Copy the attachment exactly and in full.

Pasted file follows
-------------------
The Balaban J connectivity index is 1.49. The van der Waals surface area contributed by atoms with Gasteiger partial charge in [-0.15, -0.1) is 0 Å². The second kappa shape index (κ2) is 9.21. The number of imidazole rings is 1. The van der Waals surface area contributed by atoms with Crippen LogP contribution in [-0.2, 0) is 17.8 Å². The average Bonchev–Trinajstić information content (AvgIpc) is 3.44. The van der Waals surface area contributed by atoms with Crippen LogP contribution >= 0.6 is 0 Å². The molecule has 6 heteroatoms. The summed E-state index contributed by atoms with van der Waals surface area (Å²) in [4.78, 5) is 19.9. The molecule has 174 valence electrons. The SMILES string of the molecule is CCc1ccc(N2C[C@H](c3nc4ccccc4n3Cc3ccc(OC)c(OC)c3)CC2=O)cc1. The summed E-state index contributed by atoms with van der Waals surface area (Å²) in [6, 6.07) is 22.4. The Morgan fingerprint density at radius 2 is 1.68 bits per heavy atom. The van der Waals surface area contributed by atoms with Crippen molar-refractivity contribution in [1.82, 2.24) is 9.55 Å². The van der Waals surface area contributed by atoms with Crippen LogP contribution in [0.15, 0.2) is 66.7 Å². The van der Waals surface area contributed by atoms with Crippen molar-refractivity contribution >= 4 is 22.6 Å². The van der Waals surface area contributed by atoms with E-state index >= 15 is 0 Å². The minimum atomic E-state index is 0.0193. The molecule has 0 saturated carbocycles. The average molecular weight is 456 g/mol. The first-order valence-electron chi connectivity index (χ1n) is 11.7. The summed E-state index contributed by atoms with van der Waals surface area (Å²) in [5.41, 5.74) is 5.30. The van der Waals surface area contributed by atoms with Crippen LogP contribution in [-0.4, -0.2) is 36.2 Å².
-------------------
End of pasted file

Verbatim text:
The Balaban J connectivity index is 1.49. The van der Waals surface area contributed by atoms with Gasteiger partial charge in [-0.15, -0.1) is 0 Å². The second kappa shape index (κ2) is 9.21. The number of imidazole rings is 1. The van der Waals surface area contributed by atoms with Crippen LogP contribution in [-0.2, 0) is 17.8 Å². The average Bonchev–Trinajstić information content (AvgIpc) is 3.44. The van der Waals surface area contributed by atoms with Crippen LogP contribution >= 0.6 is 0 Å². The molecule has 6 heteroatoms. The summed E-state index contributed by atoms with van der Waals surface area (Å²) in [4.78, 5) is 19.9. The molecule has 174 valence electrons. The SMILES string of the molecule is CCc1ccc(N2C[C@H](c3nc4ccccc4n3Cc3ccc(OC)c(OC)c3)CC2=O)cc1. The summed E-state index contributed by atoms with van der Waals surface area (Å²) in [6, 6.07) is 22.4. The Morgan fingerprint density at radius 2 is 1.68 bits per heavy atom. The van der Waals surface area contributed by atoms with Crippen molar-refractivity contribution in [1.82, 2.24) is 9.55 Å². The van der Waals surface area contributed by atoms with Crippen LogP contribution in [0.15, 0.2) is 66.7 Å². The van der Waals surface area contributed by atoms with Crippen molar-refractivity contribution >= 4 is 22.6 Å². The van der Waals surface area contributed by atoms with E-state index >= 15 is 0 Å². The minimum atomic E-state index is 0.0193. The molecule has 0 saturated carbocycles. The average molecular weight is 456 g/mol. The first-order valence-electron chi connectivity index (χ1n) is 11.7. The summed E-state index contributed by atoms with van der Waals surface area (Å²) in [5.41, 5.74) is 5.30. The van der Waals surface area contributed by atoms with Crippen LogP contribution in [-0.4, -0.2) is 36.2 Å².